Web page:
Protestants note that Mamazhanov suffers from hepatitis, diabetes, osteochondrosis of his back and spine, and two hernias of his spine.

      New case against Mamazhanov?

      Since early May Fergana City Court and Police have attempted to bring Mamazhanov before the Court to hand him an administrative fine for the 12 March confiscation of religious literature from his home, his fellow-believers told Forum 18. "He was already jailed after that Police raid and confiscation, and now the authorities are looking to punish him a second time for the same alleged offence," local Protestants complained to Forum 18.

      An official of Fergana City Court Chancellery (who did not give her name) told Forum 18 that the Police had brought a case against Mamazhanov under Administrative Code Article 184-2, but that the Court referred it back to the Police for further investigation. She declined to give any further information.

      Rustam Yegamberdiyev, Chief of Criminal Police of Fergana Region, on 24 May referred Forum 18 to the Anti-Terrorism Police. "I don't know the details, ask them, they are leading the case," he said.

      Asked about the case, Anvar Myrzayev, Chief of the Anti-Terrorism Police in Fergana, refused to talk to Forum 18. "I don't know you, and it's a wrong number," he said. Subsequent calls to him on the same day went unanswered.

      Asked about the case on 24 May, duty officers (who did not give their names) at Fergana Police refused to put Forum 18 through to any other officials, but referred Forum 18 to Myrzayev.

      Police threaten Turdiyev with criminal case

      Police detained Turdiyev, together with Mamazhanov's brothers, in Fergana on 12 March as they tried to defend Mamazhanov against the unlawful police actions. Police confiscated his car the same day. The car was returned to him 16 days later, on 28 March, when Judge Shukhrat Sotivoldiyev who gave the administrative arrest to Mamazhanov issued Turdiyev with a warning (see F18News 13 April 2016 http://www.forum18.org/archive.php?article_id=2167).

      On 28 April, one month after the Fergana Court warning, two plain-clothes officers of the Criminal Police in Almalyk stopped Turdiyev while he was trying to get in his car, local Protestants told Forum 18. Turdiyev was taken to Almalyk Police Station where he was questioned.

      Officer Alisher (last name not given) of the Criminal Police questioned Turdiyev, demanding that he write a statement. Turdiyev was "threatened that he will be put in prison unless he stops writing complaints about police actions," local Protestants complained. Officer Alisher told Turdiyev that "Police will plant drugs or bullets on him, and open a fabricated case against him." However, Turdiyev refused to do so or sign the police report. Officers, "seeing that they could not achieve what they want", then released him.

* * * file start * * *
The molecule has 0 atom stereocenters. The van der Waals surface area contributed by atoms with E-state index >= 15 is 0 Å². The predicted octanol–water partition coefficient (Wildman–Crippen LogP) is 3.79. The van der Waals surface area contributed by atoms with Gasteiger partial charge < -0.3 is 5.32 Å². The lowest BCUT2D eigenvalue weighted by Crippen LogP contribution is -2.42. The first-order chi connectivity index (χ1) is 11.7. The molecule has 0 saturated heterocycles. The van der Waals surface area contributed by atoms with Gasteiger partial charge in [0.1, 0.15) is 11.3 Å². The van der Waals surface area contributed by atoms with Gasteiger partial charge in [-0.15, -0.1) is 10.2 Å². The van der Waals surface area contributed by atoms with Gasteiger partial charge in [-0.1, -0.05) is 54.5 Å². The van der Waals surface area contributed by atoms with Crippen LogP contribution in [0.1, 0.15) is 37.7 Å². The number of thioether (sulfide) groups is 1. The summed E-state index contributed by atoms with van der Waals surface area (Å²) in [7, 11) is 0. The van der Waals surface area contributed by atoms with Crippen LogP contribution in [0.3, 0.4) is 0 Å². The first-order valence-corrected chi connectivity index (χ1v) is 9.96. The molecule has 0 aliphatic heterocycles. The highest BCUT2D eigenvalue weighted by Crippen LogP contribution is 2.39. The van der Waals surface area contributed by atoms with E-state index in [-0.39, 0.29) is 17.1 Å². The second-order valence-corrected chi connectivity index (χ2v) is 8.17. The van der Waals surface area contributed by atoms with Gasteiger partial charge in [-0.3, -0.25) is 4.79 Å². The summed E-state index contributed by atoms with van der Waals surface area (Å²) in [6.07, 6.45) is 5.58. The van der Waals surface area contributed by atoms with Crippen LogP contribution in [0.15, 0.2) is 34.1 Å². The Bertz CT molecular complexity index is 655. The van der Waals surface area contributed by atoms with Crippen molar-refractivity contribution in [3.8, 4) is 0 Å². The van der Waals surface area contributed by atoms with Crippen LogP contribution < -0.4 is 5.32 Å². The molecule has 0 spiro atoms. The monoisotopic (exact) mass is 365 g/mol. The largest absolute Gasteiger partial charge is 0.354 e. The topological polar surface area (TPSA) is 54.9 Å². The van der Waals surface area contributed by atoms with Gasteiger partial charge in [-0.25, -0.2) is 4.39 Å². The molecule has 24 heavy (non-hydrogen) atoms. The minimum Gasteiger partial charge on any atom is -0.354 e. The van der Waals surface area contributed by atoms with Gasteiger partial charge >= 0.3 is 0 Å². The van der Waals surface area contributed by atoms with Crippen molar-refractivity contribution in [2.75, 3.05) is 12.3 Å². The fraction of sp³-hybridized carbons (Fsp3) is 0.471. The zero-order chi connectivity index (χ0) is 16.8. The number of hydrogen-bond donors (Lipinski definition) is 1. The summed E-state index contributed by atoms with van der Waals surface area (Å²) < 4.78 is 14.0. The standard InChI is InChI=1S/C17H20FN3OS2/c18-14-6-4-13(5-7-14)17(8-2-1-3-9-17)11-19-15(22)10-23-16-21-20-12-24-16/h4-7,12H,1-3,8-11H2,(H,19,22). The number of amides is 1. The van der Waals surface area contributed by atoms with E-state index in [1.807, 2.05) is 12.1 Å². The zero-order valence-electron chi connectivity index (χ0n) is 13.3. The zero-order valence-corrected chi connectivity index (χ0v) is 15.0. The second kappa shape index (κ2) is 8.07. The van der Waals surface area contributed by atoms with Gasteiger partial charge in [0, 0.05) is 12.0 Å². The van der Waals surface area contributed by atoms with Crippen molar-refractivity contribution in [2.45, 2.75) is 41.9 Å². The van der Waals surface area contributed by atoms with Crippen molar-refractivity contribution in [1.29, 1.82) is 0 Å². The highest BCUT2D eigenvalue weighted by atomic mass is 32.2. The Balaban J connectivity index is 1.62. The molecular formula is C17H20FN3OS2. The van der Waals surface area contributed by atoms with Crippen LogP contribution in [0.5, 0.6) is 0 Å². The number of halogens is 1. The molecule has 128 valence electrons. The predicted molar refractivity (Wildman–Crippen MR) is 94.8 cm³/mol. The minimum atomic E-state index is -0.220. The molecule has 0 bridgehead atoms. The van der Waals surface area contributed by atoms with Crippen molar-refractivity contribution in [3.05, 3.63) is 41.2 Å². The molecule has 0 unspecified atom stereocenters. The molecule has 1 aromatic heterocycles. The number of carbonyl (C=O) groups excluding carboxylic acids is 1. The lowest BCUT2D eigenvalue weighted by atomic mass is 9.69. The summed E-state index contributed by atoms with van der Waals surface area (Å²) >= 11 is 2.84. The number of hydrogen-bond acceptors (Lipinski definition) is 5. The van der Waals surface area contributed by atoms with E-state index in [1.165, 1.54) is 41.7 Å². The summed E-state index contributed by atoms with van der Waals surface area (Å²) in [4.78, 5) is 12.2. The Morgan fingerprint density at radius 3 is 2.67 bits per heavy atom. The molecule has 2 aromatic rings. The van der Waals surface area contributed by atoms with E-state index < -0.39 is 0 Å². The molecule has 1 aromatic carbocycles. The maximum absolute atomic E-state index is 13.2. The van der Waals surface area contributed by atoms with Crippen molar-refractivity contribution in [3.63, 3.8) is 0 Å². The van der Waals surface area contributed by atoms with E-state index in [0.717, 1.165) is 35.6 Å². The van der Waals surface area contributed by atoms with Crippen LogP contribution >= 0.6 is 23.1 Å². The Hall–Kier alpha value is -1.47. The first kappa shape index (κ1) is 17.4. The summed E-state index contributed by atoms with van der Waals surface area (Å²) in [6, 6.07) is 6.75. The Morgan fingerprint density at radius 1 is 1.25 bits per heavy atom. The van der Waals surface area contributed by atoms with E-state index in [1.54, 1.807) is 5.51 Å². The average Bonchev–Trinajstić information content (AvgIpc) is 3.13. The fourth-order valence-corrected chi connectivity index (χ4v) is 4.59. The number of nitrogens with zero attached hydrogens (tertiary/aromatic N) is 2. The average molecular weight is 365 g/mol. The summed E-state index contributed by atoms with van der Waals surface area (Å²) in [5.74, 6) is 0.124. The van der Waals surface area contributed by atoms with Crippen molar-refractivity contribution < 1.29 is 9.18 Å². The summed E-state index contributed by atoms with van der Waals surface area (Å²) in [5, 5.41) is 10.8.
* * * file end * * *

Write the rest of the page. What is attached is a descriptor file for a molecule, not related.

Turdiyev's home ambushed by Police

      While Turdiyev was being tried by the Fergana Court on 28 March, one police officer in uniform and several plain-clothes officials came to his home in Almalyk at 8 am and "began pounding and kicking on the doors for one hour." Turdiyev's "neighbours came out to the noise and asked them why they behaved in such an unruly way." The officials answered that "they want to see Turdiyev and check up on his flat."

      The officials then "took turns putting their ears to the door to see whether or not Turdiyev was in the flat." After this they turned off electricity to Turdiyev's flat and left. However, "unidentified Police officers set up an ambush not far from the home, and began waiting to catch him."

      When Turdiyev returned from Fergana to Almalyk on 1 April, he found out that all the food in their refrigerator was spoiled because the electricity had been cut off. Food, which included beef, sausage, and lard and products, cost Turdiyev some 107,000 Soms.

      Turdiyev harassed earlier

      Two officers of Almalyk Police also earlier on 20 February raided Turdiyev's home at 6.30 am under the guise of a passport inspection in the building, Protestants complained to Forum 18.

      They checked the passports of Turdiyev, his wife and children, as well as the title deed of their flat, taking copies of it. "We found out later that in the entire building, police checked up only on Turdiyev's flat. This shows that there was no passport regime check-up. The police only wanted to harass him and his family."